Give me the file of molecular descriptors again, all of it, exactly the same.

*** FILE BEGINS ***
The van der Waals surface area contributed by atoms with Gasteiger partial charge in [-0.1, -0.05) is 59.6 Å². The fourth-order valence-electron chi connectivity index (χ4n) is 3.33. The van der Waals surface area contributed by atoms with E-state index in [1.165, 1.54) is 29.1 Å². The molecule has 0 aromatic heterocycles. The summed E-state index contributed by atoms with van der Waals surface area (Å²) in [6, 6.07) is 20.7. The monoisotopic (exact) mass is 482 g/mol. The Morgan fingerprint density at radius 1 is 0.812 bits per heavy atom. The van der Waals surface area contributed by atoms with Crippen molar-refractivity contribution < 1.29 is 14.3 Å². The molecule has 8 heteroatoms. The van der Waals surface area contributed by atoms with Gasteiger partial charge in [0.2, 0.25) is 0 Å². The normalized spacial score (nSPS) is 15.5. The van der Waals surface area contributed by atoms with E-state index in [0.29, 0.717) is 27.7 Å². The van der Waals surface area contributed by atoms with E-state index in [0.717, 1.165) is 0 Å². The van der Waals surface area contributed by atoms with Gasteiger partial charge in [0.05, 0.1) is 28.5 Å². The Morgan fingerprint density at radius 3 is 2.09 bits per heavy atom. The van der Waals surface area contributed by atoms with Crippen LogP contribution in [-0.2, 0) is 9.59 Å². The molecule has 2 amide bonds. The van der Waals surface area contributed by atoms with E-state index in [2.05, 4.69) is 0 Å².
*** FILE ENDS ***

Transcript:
The van der Waals surface area contributed by atoms with Gasteiger partial charge in [-0.1, -0.05) is 59.6 Å². The fourth-order valence-electron chi connectivity index (χ4n) is 3.33. The van der Waals surface area contributed by atoms with E-state index in [1.165, 1.54) is 29.1 Å². The molecule has 0 aromatic heterocycles. The summed E-state index contributed by atoms with van der Waals surface area (Å²) in [6, 6.07) is 20.7. The monoisotopic (exact) mass is 482 g/mol. The Morgan fingerprint density at radius 1 is 0.812 bits per heavy atom. The van der Waals surface area contributed by atoms with Crippen molar-refractivity contribution < 1.29 is 14.3 Å². The molecule has 8 heteroatoms. The van der Waals surface area contributed by atoms with Gasteiger partial charge in [0.2, 0.25) is 0 Å². The normalized spacial score (nSPS) is 15.5. The van der Waals surface area contributed by atoms with E-state index in [0.29, 0.717) is 27.7 Å². The van der Waals surface area contributed by atoms with E-state index in [0.717, 1.165) is 0 Å². The van der Waals surface area contributed by atoms with Gasteiger partial charge in [0.05, 0.1) is 28.5 Å². The Morgan fingerprint density at radius 3 is 2.09 bits per heavy atom. The van der Waals surface area contributed by atoms with Crippen LogP contribution in [-0.2, 0) is 9.59 Å². The molecule has 2 amide bonds. The van der Waals surface area contributed by atoms with E-state index in [2.05, 4.69) is 0 Å².